For domestic awards within the US, you generally don’t have to worry about paying fuel surcharges. Unless the mileage program charges extra fees, your out-of-pocket cost is typically just the $5.60 government security fee that’s required to be charged each way for all airline tickets.

Which Airlines Have High Fuel Surcharges

The easiest way to avoid paying fuel surcharges is to avoid an airline that charges fuel surcharges on its awards. The airlines with the most notoriously high fuel surcharges include:

  • Lufthansa: $750 in taxes/fees for business class one-way from New York to Frankfurt
  • SWISS Air Lines: $750 in taxes/fees for business class one-way from New York to Zurich
  • Austrian Airlines: $750 in taxes/fees for business class one-way from New York to Vienna
  • Brussels Airlines: $750 in taxes/fees for business class one-way from New York to Brussels
  • Virgin Atlantic: $750 in taxes/fees for business class one-way from New York to London
  • British Airways: $729 in taxes/fees for business class one-way from New York to London

Which Airlines Have Reasonable Fuel Surcharges

Airlines that charge modest fuel surcharges include:

  • Air France: $219 in taxes/fees for business class one-way from New York to Paris
  • Asiana Airlines: $206 in taxes/fees for business class one-way from Los Angeles to Seoul
  • Emirates: $181 in taxes/fees for first class one-way from Los Angeles to Dubai
  • Japan Airlines: $133 in taxes/fees for business class one-way from Los Angeles to Tokyo
  • All Nippon Airways: $123 in taxes/fees for business class one-way from Los Angeles to Tokyo
  • Iberia: $122 in taxes/fees for business class one-way from Boston to Madrid
  • Cathay Pacific: $100 in taxes/fees for business class one-way from Los Angeles to Hong Kong

How to Avoid Fuel Surcharges

The airlines that charge fuel surcharges include some excellent airlines that you might consider flying even with those costs. The good news is that you still have two ways to avoid paying a fuel surcharge when flying these airlines. Either you can depart from a country that limits fuel surcharges or you can book through an airline mileage program that doesn’t pass along fuel surcharges.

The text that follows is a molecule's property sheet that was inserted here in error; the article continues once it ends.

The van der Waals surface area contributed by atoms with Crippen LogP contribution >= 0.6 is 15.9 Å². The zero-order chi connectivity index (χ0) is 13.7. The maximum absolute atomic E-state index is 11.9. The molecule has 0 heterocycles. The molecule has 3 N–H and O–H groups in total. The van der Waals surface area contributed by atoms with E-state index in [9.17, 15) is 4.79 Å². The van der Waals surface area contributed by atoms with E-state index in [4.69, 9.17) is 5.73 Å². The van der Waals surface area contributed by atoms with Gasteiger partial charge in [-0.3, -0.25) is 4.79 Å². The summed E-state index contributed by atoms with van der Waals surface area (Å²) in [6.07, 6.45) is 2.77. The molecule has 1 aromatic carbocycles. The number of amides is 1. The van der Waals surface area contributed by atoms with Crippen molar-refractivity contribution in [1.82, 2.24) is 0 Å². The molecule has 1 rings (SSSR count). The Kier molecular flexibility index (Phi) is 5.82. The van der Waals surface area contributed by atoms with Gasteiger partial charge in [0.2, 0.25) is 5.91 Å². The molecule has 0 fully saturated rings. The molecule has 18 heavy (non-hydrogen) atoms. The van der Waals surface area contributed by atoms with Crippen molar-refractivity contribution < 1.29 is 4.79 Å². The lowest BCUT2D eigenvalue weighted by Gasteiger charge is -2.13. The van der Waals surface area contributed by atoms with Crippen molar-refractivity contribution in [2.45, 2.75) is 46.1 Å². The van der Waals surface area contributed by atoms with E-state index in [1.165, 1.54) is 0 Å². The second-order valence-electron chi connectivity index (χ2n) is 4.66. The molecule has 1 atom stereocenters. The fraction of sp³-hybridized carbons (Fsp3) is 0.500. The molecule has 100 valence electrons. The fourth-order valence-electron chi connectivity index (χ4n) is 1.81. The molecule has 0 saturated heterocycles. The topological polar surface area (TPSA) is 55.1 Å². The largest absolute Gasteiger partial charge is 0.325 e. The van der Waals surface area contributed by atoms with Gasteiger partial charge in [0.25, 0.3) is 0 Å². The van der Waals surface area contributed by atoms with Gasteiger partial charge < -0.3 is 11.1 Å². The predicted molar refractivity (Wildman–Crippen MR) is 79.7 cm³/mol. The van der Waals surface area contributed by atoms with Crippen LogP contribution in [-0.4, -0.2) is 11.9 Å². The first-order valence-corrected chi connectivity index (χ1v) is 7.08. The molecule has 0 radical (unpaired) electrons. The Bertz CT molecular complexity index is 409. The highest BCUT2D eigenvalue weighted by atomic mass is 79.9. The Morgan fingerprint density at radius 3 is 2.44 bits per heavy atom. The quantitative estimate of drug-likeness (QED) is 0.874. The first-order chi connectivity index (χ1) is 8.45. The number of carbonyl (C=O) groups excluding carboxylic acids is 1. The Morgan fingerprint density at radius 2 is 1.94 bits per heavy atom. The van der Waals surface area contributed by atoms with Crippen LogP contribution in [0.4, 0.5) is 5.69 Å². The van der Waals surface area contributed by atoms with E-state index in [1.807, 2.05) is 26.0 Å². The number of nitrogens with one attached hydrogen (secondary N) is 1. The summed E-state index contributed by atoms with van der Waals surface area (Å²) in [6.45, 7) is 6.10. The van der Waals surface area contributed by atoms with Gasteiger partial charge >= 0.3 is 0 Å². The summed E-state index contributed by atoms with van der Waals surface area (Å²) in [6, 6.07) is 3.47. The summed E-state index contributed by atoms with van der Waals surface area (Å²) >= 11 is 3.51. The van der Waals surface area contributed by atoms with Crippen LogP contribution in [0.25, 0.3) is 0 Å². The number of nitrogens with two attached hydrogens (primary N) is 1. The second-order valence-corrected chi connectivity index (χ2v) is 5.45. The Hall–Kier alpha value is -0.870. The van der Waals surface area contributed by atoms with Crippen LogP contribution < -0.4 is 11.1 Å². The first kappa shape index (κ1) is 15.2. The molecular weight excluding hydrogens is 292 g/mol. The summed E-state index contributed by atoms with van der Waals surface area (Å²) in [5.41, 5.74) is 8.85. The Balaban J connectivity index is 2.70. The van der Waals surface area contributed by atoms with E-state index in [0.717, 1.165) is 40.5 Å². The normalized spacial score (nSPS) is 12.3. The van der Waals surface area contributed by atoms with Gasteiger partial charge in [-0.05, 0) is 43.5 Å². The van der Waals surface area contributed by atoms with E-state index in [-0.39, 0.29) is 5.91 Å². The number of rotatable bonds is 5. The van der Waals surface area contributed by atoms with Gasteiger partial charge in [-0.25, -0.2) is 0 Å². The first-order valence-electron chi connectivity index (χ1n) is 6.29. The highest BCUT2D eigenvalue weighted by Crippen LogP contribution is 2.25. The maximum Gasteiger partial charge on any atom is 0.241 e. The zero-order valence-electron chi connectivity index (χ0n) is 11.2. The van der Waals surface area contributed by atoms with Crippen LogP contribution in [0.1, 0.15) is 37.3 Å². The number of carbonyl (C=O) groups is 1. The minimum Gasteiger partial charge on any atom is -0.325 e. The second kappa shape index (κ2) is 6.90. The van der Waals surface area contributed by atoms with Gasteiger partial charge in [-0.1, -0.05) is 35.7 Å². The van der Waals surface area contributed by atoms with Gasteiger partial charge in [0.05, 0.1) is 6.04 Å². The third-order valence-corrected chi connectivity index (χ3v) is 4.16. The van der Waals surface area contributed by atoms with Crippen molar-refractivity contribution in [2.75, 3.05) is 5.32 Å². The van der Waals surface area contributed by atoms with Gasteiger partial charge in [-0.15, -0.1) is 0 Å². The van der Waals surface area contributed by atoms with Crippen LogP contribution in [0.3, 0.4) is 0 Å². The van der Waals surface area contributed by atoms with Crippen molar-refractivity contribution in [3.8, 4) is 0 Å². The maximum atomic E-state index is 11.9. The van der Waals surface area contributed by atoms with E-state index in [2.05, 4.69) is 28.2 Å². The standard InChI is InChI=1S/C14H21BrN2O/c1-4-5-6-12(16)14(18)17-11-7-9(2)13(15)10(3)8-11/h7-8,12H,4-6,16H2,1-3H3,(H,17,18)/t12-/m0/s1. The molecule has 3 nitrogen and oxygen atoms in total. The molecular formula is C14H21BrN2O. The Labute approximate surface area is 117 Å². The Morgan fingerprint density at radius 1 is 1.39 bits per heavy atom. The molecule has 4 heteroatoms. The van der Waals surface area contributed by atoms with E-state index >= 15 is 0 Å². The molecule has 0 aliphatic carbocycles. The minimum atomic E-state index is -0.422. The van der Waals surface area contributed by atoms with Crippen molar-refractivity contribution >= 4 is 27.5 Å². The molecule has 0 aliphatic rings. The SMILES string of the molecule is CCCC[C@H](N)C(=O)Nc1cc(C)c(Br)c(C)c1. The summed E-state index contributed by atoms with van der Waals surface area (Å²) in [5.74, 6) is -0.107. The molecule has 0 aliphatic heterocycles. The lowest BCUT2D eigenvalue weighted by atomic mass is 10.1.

Countries and Regions that Forbid Fuel Surcharges

Several countries and regions ban fuel surcharges from being levied on award tickets that originate in the country. Unfortunately the US isn’t one of these countries. But, this way around fuel surcharges can be helpful if you’re building a longer, multi-stop itinerary.

Countries that limit fuel surcharges to under $100 include:

  • Australia
  • Brazil
  • Hong Kong
  • New Zealand
  • Philippines

Other countries where you can frequently find awards with low fuel surcharges include:

  • Maldives
  • Saudi Arabia
  • South Korea
  • Thailand
  • Turkey

Mileage Programs that Don’t Charge Fuel Surcharges

The easiest way to avoid paying fuel surcharges when booking award flights is to book through a program that doesn’t pass along fuel surcharges. Here’s a quick summary of the top options.

United MileagePlus

For most US travelers, United MileagePlus is going to be a winner for booking awards that would otherwise have fuel surcharges. In addition to being a program Americans may be familiar with, United lets members book most partner awards online. Plus, United MileagePlus is a transfer partner of Chase Ultimate Rewards.

Instead of shelling out $700 or more for Lufthansa business or first class awards, you’ll pay just $5.60 out-of-pocket when booking through United:

Avianca LifeMiles

Avianca LifeMiles is another great program for booking awards that would otherwise carry fuel surcharges. Like United, LifeMiles doesn’t pass along surcharges on any partner awards. Even better, LifeMiles often charges even fewer miles than United MileagePlus.

For example, for the same Lufthansa award from Chicago to Frankfurt, LifeMiles charges just 63,000 LifeMiles in business class (vs. 80,500 United miles) or 87,000 LifeMiles in first class (vs. 121,000 United miles).

Plus, it’s easy to accumulate LifeMiles as Avianca’s mileage program is a transfer partner of:

  • American Express Membership Rewards (1:1)